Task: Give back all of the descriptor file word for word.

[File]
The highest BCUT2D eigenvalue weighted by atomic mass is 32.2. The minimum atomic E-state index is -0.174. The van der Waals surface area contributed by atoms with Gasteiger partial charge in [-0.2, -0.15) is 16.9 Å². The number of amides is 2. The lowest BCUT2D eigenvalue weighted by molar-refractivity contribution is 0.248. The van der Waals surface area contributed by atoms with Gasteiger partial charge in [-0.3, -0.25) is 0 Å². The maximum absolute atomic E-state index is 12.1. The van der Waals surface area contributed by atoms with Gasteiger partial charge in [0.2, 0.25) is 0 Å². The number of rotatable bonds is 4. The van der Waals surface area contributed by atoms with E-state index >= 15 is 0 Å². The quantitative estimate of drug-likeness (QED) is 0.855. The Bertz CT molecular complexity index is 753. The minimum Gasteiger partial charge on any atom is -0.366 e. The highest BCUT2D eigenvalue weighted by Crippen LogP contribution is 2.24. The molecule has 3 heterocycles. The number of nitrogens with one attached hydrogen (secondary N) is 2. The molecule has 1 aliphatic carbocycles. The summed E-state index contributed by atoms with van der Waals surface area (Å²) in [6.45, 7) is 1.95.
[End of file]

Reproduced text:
The highest BCUT2D eigenvalue weighted by atomic mass is 32.2. The minimum atomic E-state index is -0.174. The van der Waals surface area contributed by atoms with Gasteiger partial charge in [-0.2, -0.15) is 16.9 Å². The number of amides is 2. The lowest BCUT2D eigenvalue weighted by molar-refractivity contribution is 0.248. The van der Waals surface area contributed by atoms with Gasteiger partial charge in [-0.3, -0.25) is 0 Å². The maximum absolute atomic E-state index is 12.1. The van der Waals surface area contributed by atoms with Gasteiger partial charge in [0.2, 0.25) is 0 Å². The number of rotatable bonds is 4. The van der Waals surface area contributed by atoms with E-state index >= 15 is 0 Å². The quantitative estimate of drug-likeness (QED) is 0.855. The Bertz CT molecular complexity index is 753. The minimum Gasteiger partial charge on any atom is -0.366 e. The highest BCUT2D eigenvalue weighted by Crippen LogP contribution is 2.24. The molecule has 3 heterocycles. The number of nitrogens with one attached hydrogen (secondary N) is 2. The molecule has 1 aliphatic carbocycles. The summed E-state index contributed by atoms with van der Waals surface area (Å²) in [6.45, 7) is 1.95.